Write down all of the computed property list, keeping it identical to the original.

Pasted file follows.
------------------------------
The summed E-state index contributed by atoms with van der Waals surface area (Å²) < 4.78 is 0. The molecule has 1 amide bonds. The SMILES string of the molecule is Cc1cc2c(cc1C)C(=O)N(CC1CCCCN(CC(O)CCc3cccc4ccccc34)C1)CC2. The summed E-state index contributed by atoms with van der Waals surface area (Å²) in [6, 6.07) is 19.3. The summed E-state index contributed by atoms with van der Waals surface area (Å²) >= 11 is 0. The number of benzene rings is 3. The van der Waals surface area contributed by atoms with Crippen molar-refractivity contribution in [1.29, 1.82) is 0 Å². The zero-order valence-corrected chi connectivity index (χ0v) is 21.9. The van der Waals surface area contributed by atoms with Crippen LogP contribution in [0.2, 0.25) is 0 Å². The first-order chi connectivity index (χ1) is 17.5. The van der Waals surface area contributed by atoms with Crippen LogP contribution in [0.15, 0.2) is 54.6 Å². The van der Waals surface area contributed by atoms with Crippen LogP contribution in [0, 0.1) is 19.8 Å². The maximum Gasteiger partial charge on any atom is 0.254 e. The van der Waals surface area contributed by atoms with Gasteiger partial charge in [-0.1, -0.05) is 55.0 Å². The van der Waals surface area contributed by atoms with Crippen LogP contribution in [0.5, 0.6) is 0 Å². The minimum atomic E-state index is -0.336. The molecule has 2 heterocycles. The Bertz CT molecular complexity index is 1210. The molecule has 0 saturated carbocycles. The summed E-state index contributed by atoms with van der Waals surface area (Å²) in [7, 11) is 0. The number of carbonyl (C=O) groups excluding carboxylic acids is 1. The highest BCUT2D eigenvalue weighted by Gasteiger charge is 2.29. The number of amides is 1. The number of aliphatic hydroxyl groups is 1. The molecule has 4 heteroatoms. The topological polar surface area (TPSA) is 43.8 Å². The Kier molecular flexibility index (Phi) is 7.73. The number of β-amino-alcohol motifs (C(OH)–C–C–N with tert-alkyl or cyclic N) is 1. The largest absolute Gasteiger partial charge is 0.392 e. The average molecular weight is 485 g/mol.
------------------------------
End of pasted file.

The summed E-state index contributed by atoms with van der Waals surface area (Å²) < 4.78 is 0. The molecule has 1 amide bonds. The SMILES string of the molecule is Cc1cc2c(cc1C)C(=O)N(CC1CCCCN(CC(O)CCc3cccc4ccccc34)C1)CC2. The summed E-state index contributed by atoms with van der Waals surface area (Å²) in [6, 6.07) is 19.3. The summed E-state index contributed by atoms with van der Waals surface area (Å²) >= 11 is 0. The number of benzene rings is 3. The van der Waals surface area contributed by atoms with Crippen molar-refractivity contribution in [1.29, 1.82) is 0 Å². The zero-order valence-corrected chi connectivity index (χ0v) is 21.9. The van der Waals surface area contributed by atoms with Crippen LogP contribution in [0.2, 0.25) is 0 Å². The first-order chi connectivity index (χ1) is 17.5. The van der Waals surface area contributed by atoms with Crippen LogP contribution in [0.15, 0.2) is 54.6 Å². The van der Waals surface area contributed by atoms with Crippen LogP contribution in [0, 0.1) is 19.8 Å². The maximum Gasteiger partial charge on any atom is 0.254 e. The van der Waals surface area contributed by atoms with Gasteiger partial charge in [-0.1, -0.05) is 55.0 Å². The van der Waals surface area contributed by atoms with Crippen LogP contribution in [0.5, 0.6) is 0 Å². The minimum atomic E-state index is -0.336. The molecule has 2 heterocycles. The Bertz CT molecular complexity index is 1210. The molecule has 0 saturated carbocycles. The summed E-state index contributed by atoms with van der Waals surface area (Å²) in [7, 11) is 0. The number of carbonyl (C=O) groups excluding carboxylic acids is 1. The highest BCUT2D eigenvalue weighted by Gasteiger charge is 2.29. The number of amides is 1. The number of aliphatic hydroxyl groups is 1. The molecule has 4 heteroatoms. The topological polar surface area (TPSA) is 43.8 Å². The Kier molecular flexibility index (Phi) is 7.73. The number of β-amino-alcohol motifs (C(OH)–C–C–N with tert-alkyl or cyclic N) is 1. The largest absolute Gasteiger partial charge is 0.392 e. The average molecular weight is 485 g/mol.